CLINICAL HISTORY.—A native Haitian girl, approximately 10 years old, came to the Pediatric Outpatient Department of the Albert Schweitzer Hospital, Deschappelles, Haiti, complaining of inability to move her left arm. She was accompanied by friends, so no other significant history was available.
Physical Examination.—The patient was in good nutritional status, but was unable to move her left arm. The only striking physical finding was a palpable hard mass along the midportion of the left humerus, and a smaller firm mass about the left elbow. A radiograph was obtained.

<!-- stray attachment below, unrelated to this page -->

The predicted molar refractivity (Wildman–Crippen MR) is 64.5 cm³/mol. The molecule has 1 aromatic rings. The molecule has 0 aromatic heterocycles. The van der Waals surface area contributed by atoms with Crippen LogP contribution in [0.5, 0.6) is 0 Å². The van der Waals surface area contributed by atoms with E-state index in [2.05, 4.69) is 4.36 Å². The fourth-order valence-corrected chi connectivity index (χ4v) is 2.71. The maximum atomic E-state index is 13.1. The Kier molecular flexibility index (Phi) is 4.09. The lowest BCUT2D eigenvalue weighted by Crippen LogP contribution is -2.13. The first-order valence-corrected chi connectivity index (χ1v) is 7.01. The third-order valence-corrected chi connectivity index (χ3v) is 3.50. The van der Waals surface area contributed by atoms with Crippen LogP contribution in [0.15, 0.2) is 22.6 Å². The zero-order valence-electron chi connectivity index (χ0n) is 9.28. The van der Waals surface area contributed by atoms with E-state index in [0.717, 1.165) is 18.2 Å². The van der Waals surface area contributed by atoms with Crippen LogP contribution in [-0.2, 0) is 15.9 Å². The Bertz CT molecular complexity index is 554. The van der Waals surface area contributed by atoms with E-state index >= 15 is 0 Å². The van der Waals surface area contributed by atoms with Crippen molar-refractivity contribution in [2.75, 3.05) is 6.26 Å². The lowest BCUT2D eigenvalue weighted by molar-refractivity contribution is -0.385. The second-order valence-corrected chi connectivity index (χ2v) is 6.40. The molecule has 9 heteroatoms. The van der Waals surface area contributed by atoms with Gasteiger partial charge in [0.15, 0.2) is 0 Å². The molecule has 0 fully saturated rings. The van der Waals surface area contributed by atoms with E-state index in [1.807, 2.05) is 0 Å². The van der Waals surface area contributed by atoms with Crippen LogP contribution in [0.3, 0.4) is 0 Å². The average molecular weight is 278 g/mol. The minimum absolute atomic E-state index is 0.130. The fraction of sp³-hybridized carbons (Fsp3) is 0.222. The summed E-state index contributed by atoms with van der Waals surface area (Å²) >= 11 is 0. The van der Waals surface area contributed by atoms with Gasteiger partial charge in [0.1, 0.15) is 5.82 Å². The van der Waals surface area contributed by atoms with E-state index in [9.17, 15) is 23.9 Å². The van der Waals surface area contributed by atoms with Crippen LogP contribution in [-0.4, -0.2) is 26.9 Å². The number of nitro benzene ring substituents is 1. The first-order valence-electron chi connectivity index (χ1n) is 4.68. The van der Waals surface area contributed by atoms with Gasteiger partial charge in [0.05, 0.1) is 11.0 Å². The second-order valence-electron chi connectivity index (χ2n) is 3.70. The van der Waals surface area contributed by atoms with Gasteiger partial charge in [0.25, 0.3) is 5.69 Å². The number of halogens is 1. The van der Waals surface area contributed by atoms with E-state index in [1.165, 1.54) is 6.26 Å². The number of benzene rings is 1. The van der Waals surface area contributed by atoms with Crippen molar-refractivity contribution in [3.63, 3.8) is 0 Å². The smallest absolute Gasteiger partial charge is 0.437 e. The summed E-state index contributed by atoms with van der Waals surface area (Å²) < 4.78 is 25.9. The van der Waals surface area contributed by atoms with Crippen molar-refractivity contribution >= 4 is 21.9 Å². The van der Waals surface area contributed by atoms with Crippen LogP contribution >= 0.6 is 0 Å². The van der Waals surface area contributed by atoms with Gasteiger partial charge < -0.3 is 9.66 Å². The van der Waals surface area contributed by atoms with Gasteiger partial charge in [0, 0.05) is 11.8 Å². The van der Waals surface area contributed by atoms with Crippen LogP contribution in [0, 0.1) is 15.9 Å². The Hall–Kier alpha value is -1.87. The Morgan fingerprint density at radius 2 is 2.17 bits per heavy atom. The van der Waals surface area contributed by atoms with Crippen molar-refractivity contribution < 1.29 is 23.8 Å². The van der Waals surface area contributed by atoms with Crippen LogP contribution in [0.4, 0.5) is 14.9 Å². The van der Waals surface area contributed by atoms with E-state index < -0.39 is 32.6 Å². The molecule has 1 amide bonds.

This disease is one of the varieties of he terotopic ossification. It is considered rare and according to Mercer and Duthie,1 the preponderance ratio of male to female is 4:1.
It starts in infancy or early childhood and is characterized by the replacement of muscles, tendons, and aponeuroses by masses of bone. The ossification of the various structures progresses with